The script engine is done as (#290 | FLINK-290). This feature is to check in tests for windowed aggregation. Some are disabled.

        Show
        github-import GitHub Import added a comment - [Date: Mon May 26 07:04:12 CEST 2014, Author: julianhyde ] The script engine is done as ( #290 | FLINK-290 ). This feature is to check in tests for windowed aggregation. Some are disabled.
        Hide
        github-import GitHub Import added a comment -

        [Date: Thu May 29 22:08:16 CEST 2014, Author: vlsi]

        What is the way to run a specific test?

        What is the way to understand the result?

        When using Assert.XXX, IDEA highlights the difference and allows to open diff window.
        This is cool since it enables to figure out what column of the resultset contains invalid values and so on.

        With plain line by line diff it is hard to debug.

        Show
        github-import GitHub Import added a comment - [Date: Thu May 29 22:08:16 CEST 2014, Author: vlsi ] What is the way to run a specific test? What is the way to understand the result? When using Assert.XXX, IDEA highlights the difference and allows to open diff window. This is cool since it enables to figure out what column of the resultset contains invalid values and so on. With plain line by line diff it is hard to debug.
        Hide
        github-import GitHub Import added a comment -

        [Date: Fri May 30 00:54:52 CEST 2014, Author: julianhyde]

        > What is the way to run a specific test?

        Ultimately you will be able to run SqlRun from the command line. But that would need the test configuration to be packaged as a JDBC data source, which I haven't done yet.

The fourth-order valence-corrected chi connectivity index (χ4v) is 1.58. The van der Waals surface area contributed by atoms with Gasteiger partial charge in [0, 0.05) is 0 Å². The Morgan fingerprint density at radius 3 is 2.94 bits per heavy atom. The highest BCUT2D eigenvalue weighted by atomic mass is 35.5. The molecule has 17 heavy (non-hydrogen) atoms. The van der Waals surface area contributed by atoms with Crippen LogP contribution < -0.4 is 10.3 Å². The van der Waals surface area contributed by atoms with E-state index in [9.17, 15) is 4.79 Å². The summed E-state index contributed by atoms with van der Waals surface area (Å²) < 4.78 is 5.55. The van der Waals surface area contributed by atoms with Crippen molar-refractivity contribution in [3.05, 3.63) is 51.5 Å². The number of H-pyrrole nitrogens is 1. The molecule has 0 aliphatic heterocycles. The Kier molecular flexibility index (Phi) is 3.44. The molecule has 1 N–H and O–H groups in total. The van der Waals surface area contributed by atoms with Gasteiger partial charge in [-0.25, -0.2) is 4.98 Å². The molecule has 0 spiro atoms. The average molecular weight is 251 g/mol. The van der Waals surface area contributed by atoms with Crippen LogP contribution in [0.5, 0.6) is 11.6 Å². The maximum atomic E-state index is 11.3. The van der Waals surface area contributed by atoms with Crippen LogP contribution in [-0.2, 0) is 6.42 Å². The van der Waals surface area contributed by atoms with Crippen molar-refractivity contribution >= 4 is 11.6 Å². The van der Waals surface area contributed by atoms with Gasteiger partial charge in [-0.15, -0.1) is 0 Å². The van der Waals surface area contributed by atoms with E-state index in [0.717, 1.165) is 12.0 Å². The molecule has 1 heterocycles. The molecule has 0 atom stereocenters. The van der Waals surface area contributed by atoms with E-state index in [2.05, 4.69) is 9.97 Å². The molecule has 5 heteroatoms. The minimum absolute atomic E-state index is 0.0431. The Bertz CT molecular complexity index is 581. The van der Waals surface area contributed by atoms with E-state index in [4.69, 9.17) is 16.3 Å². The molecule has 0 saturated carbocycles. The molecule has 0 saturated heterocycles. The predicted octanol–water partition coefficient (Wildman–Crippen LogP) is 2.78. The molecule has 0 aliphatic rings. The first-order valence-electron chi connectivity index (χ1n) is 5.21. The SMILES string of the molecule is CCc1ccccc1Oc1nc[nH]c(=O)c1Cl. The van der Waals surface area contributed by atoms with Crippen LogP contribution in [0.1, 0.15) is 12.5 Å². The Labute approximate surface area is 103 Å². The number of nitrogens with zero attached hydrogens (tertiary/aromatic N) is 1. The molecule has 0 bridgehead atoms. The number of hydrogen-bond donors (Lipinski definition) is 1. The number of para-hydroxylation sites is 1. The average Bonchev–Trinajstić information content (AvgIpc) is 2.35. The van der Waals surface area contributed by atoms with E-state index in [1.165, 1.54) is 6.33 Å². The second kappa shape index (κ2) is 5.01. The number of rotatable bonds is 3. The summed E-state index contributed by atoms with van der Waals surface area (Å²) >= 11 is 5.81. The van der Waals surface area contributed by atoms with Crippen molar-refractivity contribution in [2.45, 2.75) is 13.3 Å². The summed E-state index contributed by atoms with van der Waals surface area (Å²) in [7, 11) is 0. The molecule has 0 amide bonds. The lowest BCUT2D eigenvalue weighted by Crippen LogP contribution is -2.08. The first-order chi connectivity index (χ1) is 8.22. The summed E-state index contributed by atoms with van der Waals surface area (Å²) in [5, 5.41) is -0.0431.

So, launch tests via a junit method. `JdbcTest.testRunWinAgg` is an example.

        > What is the way to understand the result?
        >
        > When using Assert.XXX, IDEA highlights the difference and allows to open diff window.
        This is cool since it enables to figure out what column of the resultset contains invalid values and so on.
        >
        > With plain line by line diff it is hard to debug.

        The test runs a script in one file and produces a result in another. The test is deemed to have succeeded if and only if the files are the same. If the actual output is correct, then you can copy the file. This is much simpler than changing embedded java strings using copy-paste.

        You can use any diff tool to compare the files. On Linux, I use <a href="https://wiki.gnome.org/Apps/Meld">meld</a>.

        I used a java-based diff to display the differences in the files. We shouldn't use `assertEquals(String, String)` in general because the files might be large, but if you can detect that the unit test is being run from Intellij you could generate a test failure in such a way that Intellij will do a string comparison.

        If you are debugging one statement repeatedly, you could create a small .oq file, use the !skip or !if commands to skip over other statements, or write a temporary unit test in java. But I strongly suggest that when you check in the query, you put it in a .oq file. This will make tests easier to write and maintain by people who do not spend their whole time in an IDE.

        Show